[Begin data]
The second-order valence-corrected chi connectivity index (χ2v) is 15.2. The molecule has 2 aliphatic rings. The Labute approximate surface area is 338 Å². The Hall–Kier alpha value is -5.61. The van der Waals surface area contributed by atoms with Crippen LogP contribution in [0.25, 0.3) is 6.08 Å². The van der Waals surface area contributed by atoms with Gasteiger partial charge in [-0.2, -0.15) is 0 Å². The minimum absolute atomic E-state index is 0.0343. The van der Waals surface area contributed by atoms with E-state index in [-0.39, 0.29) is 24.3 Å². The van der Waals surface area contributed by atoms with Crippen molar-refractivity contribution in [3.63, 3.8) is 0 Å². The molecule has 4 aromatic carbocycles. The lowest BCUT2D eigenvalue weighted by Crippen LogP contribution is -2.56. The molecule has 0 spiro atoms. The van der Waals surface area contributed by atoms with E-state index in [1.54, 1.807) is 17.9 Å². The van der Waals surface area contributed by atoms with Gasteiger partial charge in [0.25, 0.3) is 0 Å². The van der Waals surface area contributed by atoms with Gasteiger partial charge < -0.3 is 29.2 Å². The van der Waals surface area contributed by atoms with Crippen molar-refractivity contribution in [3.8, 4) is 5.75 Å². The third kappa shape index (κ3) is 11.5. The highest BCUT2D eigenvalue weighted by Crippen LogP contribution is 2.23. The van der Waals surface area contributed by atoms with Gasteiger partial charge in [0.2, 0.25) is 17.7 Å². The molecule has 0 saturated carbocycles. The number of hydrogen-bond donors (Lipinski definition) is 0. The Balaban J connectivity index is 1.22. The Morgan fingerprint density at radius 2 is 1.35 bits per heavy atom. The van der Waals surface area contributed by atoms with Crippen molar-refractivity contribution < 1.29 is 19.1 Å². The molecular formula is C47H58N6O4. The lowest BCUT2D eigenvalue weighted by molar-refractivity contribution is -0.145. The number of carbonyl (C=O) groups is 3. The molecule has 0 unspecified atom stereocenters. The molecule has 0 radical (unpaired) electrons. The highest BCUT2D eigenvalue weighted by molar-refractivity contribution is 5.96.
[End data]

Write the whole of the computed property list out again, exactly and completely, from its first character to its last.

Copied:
The second-order valence-corrected chi connectivity index (χ2v) is 15.2. The molecule has 2 aliphatic rings. The Labute approximate surface area is 338 Å². The Hall–Kier alpha value is -5.61. The van der Waals surface area contributed by atoms with Crippen LogP contribution in [0.25, 0.3) is 6.08 Å². The van der Waals surface area contributed by atoms with Gasteiger partial charge in [-0.2, -0.15) is 0 Å². The minimum absolute atomic E-state index is 0.0343. The van der Waals surface area contributed by atoms with E-state index in [-0.39, 0.29) is 24.3 Å². The van der Waals surface area contributed by atoms with Crippen molar-refractivity contribution in [3.63, 3.8) is 0 Å². The molecule has 4 aromatic carbocycles. The lowest BCUT2D eigenvalue weighted by Crippen LogP contribution is -2.56. The molecule has 0 spiro atoms. The van der Waals surface area contributed by atoms with E-state index in [1.54, 1.807) is 17.9 Å². The van der Waals surface area contributed by atoms with Gasteiger partial charge in [0.25, 0.3) is 0 Å². The van der Waals surface area contributed by atoms with Gasteiger partial charge < -0.3 is 29.2 Å². The van der Waals surface area contributed by atoms with Crippen molar-refractivity contribution in [3.8, 4) is 5.75 Å². The third kappa shape index (κ3) is 11.5. The highest BCUT2D eigenvalue weighted by Crippen LogP contribution is 2.23. The van der Waals surface area contributed by atoms with Gasteiger partial charge in [0.2, 0.25) is 17.7 Å². The molecule has 0 saturated carbocycles. The number of hydrogen-bond donors (Lipinski definition) is 0. The Balaban J connectivity index is 1.22. The Morgan fingerprint density at radius 2 is 1.35 bits per heavy atom. The van der Waals surface area contributed by atoms with Crippen molar-refractivity contribution < 1.29 is 19.1 Å². The molecular formula is C47H58N6O4. The lowest BCUT2D eigenvalue weighted by molar-refractivity contribution is -0.145. The number of carbonyl (C=O) groups is 3. The molecule has 0 unspecified atom stereocenters. The molecule has 0 radical (unpaired) electrons. The highest BCUT2D eigenvalue weighted by molar-refractivity contribution is 5.96.